Scottsboro proved to be an unpleasant place to stop on the company’s trip up the Tennessee River. While minding their own business in the market, a local resident accused Ser Marcel, Olis, and Khiron of a crime and they were quickly arrested and their currency “confiscated”. To free them, Mr. Dwight had to pay a additional fine and the whole exchange left a distinctly sour taste in everyone’s mouth. Mr. Dwight felt it was important to leave a message for other travelers to warn them away, so he dropped a few mines in the harbor which elicited a response which he felt was worth it. The party left in haste, exchanging gunfire in our wake, and took pains to spread word of the mistreatment we received in Scottsboro—although Thorne tends to over-embellish the story in the retelling.
Further up-river, the ruins of Chattanooga were a strange and disturbing sight. The ruins are inhabited by many thousand half-dead shells of people wandering the streets, and attacking passers-by. Thorne and Mr. Dwight studied the area and determined that the whole city was the subject of some twisted arcane ritual, luring spirits into eternal torment within. Exploring the area from the river with the aid of Mr. Dwight’s “cricket”, the center of the ritual turned out to be within the lower levels of the National Bank of Chattanooga. Returning back down-river and speaking with some lingering spirits outside the ruin, Thorne determined the city succumbed to it’s current state some time shortly after The Fall.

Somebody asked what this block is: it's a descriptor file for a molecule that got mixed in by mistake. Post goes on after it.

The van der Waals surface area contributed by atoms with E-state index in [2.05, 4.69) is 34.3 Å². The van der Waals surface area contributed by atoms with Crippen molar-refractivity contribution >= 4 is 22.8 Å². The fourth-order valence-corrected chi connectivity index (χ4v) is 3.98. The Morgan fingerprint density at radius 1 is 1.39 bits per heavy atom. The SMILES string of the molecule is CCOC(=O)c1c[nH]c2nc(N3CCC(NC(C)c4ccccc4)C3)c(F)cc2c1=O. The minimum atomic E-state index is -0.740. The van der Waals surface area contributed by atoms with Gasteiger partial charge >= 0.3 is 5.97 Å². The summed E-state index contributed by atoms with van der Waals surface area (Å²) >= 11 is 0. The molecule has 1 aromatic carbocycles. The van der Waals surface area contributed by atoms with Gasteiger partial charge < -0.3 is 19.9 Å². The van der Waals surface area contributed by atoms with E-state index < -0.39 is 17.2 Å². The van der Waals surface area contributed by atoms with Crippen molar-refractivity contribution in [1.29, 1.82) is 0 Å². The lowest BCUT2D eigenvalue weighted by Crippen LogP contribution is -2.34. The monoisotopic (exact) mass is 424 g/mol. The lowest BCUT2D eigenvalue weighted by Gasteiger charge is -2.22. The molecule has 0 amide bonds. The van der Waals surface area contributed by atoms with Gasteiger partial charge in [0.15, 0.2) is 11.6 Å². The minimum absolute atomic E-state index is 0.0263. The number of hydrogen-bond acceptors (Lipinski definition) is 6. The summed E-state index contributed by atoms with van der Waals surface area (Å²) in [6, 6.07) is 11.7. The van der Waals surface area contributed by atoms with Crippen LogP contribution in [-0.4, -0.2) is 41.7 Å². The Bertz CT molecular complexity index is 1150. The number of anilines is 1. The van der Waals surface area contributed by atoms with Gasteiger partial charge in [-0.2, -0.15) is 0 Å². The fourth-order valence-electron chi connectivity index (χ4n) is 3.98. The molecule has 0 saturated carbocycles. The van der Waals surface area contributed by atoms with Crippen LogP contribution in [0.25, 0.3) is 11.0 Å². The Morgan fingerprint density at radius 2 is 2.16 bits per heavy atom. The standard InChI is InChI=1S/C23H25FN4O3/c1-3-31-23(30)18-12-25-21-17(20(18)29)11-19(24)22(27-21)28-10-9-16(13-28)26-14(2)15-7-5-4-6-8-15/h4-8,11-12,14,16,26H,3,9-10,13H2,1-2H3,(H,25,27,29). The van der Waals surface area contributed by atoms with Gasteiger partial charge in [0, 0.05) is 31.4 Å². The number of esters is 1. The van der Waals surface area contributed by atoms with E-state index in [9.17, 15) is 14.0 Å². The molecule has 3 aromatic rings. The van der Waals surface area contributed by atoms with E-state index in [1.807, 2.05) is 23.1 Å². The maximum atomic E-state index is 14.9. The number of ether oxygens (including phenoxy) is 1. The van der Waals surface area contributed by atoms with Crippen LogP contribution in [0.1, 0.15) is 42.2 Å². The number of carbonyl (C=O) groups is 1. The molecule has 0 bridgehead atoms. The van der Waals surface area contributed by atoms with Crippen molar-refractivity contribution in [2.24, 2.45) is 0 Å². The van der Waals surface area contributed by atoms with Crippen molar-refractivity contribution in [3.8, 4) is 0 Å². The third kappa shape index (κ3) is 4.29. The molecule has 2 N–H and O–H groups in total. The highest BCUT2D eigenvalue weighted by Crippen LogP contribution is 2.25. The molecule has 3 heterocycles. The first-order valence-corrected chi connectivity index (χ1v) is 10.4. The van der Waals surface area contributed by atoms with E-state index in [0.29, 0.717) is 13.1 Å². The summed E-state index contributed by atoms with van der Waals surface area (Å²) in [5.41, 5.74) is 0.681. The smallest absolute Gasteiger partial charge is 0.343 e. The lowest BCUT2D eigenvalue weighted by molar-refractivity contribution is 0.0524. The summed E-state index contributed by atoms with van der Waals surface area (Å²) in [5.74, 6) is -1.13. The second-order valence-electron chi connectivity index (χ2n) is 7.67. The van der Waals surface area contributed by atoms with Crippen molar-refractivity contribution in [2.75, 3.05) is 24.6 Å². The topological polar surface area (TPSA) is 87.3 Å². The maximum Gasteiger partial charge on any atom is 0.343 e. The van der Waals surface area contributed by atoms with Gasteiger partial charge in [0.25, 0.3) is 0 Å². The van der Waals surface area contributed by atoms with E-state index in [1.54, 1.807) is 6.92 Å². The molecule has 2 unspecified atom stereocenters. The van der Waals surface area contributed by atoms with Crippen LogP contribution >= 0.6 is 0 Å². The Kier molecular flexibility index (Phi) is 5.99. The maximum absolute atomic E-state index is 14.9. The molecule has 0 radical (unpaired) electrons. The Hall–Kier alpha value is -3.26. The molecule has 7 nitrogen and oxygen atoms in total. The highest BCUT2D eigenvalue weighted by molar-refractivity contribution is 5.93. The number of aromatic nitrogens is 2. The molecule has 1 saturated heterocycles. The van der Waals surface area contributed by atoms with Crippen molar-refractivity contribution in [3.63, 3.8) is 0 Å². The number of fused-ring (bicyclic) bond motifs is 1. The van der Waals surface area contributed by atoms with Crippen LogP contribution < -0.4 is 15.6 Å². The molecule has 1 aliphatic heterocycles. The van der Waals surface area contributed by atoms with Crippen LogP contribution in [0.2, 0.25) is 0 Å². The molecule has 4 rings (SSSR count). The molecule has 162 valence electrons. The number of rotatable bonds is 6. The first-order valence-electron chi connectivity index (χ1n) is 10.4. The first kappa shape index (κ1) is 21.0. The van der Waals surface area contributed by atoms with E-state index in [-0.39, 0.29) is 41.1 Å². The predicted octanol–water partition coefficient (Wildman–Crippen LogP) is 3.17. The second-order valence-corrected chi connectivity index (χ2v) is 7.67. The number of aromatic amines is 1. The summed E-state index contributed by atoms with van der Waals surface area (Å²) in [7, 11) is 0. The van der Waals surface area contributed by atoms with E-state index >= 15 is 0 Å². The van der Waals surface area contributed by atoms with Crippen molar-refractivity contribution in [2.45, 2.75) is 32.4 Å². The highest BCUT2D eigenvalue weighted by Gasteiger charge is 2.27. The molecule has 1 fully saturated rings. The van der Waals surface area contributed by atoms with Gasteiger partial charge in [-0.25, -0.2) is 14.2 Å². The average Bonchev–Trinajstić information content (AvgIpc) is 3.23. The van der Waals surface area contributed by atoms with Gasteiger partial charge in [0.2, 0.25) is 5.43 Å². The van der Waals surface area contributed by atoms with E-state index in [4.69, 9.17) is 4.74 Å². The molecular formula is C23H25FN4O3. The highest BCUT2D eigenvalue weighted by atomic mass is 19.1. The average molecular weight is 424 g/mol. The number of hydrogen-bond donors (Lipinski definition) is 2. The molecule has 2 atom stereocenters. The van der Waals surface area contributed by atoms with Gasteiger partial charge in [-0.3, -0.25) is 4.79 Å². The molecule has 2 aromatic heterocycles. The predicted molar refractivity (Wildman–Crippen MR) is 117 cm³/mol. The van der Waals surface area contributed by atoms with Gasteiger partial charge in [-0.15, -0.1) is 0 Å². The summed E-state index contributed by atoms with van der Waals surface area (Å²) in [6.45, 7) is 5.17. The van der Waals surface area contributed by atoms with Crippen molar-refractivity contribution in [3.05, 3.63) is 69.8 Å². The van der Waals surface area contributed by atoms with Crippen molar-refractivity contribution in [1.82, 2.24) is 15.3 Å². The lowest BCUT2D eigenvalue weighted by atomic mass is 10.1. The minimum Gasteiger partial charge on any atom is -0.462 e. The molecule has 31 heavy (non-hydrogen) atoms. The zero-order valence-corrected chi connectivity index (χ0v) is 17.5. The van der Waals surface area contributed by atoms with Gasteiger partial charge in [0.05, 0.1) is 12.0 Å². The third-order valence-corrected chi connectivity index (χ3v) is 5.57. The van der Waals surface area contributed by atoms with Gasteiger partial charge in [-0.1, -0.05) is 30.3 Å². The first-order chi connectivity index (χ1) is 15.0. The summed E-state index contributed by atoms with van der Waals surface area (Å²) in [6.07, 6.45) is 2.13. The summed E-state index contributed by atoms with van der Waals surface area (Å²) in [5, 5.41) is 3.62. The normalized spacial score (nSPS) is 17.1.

Unsure of the wisdom of disturbing such a powerful and lasting effect, the party hid the boat with Justice and Olis in charge of the vessel, while the rest set of to Fort Payne, the nearest Protectorate outpost, in the hopes of getting more information. On the road, the travelers encountered a group of Scavengers under attack from a number of huge hippos—creatures we’d been warned of along our travels. Gabriel and Khiron rushed in to pull the weaker members of the group out of harm’s way, while Thorne used hir’s weird ways to set fire spirits upon the forest canopy and then wipe the memory of a Hippo enraged by Mr. Dwight’s rifle. Thankfully, only one of the guards died in the encounter.
Traveling onto Fort Payne, Mr. Dwight determined that while the exact contents of the bank vault remained unknown, removing a “hazard to navigation” was likely worth the risk, and Thorne was already keen to release so many tormented spirits.